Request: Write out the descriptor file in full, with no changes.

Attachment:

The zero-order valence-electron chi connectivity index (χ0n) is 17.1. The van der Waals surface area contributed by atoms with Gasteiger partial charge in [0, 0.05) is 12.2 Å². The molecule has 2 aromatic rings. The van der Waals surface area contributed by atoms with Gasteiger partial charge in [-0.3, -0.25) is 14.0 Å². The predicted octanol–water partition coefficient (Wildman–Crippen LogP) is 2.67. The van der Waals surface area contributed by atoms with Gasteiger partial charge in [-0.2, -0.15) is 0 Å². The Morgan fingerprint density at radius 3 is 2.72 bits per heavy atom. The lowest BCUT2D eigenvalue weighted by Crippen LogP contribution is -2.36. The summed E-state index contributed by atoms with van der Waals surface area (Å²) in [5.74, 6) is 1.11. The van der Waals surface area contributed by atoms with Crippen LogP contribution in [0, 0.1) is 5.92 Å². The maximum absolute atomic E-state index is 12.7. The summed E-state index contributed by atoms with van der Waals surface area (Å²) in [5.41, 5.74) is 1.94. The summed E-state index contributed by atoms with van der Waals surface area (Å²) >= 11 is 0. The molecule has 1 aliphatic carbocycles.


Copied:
The zero-order valence-electron chi connectivity index (χ0n) is 17.1. The van der Waals surface area contributed by atoms with Gasteiger partial charge in [0, 0.05) is 12.2 Å². The molecule has 2 aromatic rings. The van der Waals surface area contributed by atoms with Gasteiger partial charge in [-0.3, -0.25) is 14.0 Å². The predicted octanol–water partition coefficient (Wildman–Crippen LogP) is 2.67. The van der Waals surface area contributed by atoms with Gasteiger partial charge in [-0.2, -0.15) is 0 Å². The Morgan fingerprint density at radius 3 is 2.72 bits per heavy atom. The lowest BCUT2D eigenvalue weighted by Crippen LogP contribution is -2.36. The summed E-state index contributed by atoms with van der Waals surface area (Å²) in [5.74, 6) is 1.11. The van der Waals surface area contributed by atoms with Crippen LogP contribution in [0, 0.1) is 5.92 Å². The maximum absolute atomic E-state index is 12.7. The summed E-state index contributed by atoms with van der Waals surface area (Å²) in [5.41, 5.74) is 1.94. The summed E-state index contributed by atoms with van der Waals surface area (Å²) >= 11 is 0. The molecule has 1 aliphatic carbocycles.